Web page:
There also are variety packs with more beers from the same company, though usually these are of at least 12 bottles. 

In the past days, I have been tasting beers from the US and Mexico... and the conclusion is split:

There are good beers, particularly ales and there is the rest which goes from bad to terrible.

These three beers taste like crap... They are so bad, that they can't be enjoyed even if they are drank with the bucket.

Bud Light has made it on TV... watch the video, particularly after minute 2.15.

On the other hand, there are some good beers particularly from Widmer Brothers and Blue Moon (the white one).

I found Hefe to be a very good white beer. Though, I can't not think that somehow someone wanted to make it sound like Leffe.

Up to now, I haven't been able to find a decent lager... well, soon I'll start thinking that Heineken is a good beer :)

luni, 11 mai 2015

Shopping in the USA Part 1

As we moved in Virginia less than a week ago, we went shopping for basic stuff, particularly food. 

Most people outside the US know of Wall Mart as the biggest retailer in the world. That's all true, but the actual experience at Wall  Mart is very different from what I expected.

I expected Wall Mart to be something like Carefour in Europe - a gigantic mid-level highly diverse supermarket (hypermarket). Wall Mart is more of a super-sized Aldi (in the Netherlands) or Penny Market. It's an oversized low-cost / low level supermarket.

The place that resembled what we expected from a hypermarket is Shoppers. There are also Harris Teetter which is a premium supermarket and Trader Joe's which, after a short visit, looks like a bio-healthy-(a bit snobish) oversized grocery store.

In all our shopping experiences in the past days, there were some things that surprized us. 

First, the prices for food in Virginia are roughly double than in The Netherlands (where we lived for 5 years). 

Second, food packs are similar to condoms: the smallest size is "Big". Whereas the smallest condom size is named "big" in order to not offend the buyers, the food packages in the US are litteraly big, huge, irrationally oversized etc.

In the Netherlands one could buy half a cicken breast for a meal of one. In the USA you have to buy half a dozen (6) cicken breasts, because that is the smallest pack. Maybe it's four, not six?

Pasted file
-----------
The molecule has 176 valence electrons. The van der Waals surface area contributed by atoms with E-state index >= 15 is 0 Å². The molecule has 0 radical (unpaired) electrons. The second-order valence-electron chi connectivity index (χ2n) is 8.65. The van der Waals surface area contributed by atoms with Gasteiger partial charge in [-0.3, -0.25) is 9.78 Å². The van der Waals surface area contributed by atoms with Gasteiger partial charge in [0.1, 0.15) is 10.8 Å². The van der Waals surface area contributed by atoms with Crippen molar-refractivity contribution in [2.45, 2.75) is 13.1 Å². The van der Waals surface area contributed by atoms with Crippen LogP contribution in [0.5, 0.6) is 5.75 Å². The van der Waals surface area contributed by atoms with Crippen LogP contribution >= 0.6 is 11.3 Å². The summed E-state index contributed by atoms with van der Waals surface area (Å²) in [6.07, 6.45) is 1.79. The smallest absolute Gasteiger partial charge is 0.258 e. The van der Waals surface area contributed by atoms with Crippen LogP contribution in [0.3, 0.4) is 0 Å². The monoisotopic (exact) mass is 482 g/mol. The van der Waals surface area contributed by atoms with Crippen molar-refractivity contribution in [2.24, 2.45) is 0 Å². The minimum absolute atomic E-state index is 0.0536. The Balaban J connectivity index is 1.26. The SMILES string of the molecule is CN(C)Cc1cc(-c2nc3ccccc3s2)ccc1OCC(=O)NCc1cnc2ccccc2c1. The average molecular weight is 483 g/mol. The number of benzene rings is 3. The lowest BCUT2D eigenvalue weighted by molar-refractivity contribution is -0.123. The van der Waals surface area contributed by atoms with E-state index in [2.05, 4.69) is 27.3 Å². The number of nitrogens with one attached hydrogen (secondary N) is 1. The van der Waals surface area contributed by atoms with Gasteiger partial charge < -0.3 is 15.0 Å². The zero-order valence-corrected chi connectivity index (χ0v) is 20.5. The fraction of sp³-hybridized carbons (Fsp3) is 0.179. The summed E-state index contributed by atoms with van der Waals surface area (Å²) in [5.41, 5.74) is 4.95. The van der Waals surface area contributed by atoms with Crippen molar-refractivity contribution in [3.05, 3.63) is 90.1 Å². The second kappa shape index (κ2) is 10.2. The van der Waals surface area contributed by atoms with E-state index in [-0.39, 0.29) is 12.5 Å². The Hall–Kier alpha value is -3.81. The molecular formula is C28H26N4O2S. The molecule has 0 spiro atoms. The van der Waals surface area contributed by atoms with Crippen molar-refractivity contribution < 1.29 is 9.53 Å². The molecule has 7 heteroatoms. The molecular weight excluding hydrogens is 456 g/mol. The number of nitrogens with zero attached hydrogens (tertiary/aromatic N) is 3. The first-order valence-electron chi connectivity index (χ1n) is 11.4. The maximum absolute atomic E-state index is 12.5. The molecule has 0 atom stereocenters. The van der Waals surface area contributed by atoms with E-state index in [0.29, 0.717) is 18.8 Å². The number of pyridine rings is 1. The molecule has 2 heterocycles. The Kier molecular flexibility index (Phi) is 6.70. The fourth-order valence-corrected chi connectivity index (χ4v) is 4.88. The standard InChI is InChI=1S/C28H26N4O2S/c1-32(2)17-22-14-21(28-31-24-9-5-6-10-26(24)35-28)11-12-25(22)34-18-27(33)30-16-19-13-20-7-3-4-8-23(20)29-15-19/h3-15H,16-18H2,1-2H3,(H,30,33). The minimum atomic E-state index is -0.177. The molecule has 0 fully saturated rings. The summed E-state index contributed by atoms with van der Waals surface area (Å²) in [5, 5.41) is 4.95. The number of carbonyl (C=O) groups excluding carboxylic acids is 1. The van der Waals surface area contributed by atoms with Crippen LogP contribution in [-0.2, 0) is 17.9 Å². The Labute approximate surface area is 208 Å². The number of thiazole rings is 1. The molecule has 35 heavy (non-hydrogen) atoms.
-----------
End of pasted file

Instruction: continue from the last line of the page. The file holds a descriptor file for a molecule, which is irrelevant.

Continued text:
The regular carton of milk is half a gallon (1.9 Liters) while in NL the standard ones are of 1l and 0.5l.

It's not wonder that there is an entire industry on producing and selling preservation solutions. This includes freezer bags, oversized fridges (our current fridge is about 3-4 times larger than the one we had in The Netherlands and twice as large as the one we have in Romania), vacum machines, vacum bags and vacum pots.

Third, the extremely high content of added sugar and salt (sodium) made us change our purchasing criterias. In The Netherlands and Romania we usually chose based on price, quantity and brand. In the US, however, we have to choose based on the contents of salt, sugar and fat. The fat it's relatively easy to avoid because, in most cases, it's quite obvious which product has more fat. 

The thing with sugar and salt is that they are added to products that one would not expect to find them. For example, we found a yougurt that resembled more diluted sugar than a dairy product. In a portion of 170 grams there are 26 grams of (pure) sugar. 

It was similar with milk. Yesterday we wanted to buy ham... at most hams are full of salt.

Fourth, the bread... for us it is more of so-called-bread, since we couldn't find a decent bread in the supermarkets... yeah, i know... we are a bit snobs when it comes to bread and coffee, but we are Europeans, so it's a matter of different standards.
In very brief, the bread that gets close to European bread is horribly expensive - 3-6 USD for a bread. Therefore, we decided to make our own bread...

vineri, 8 mai 2015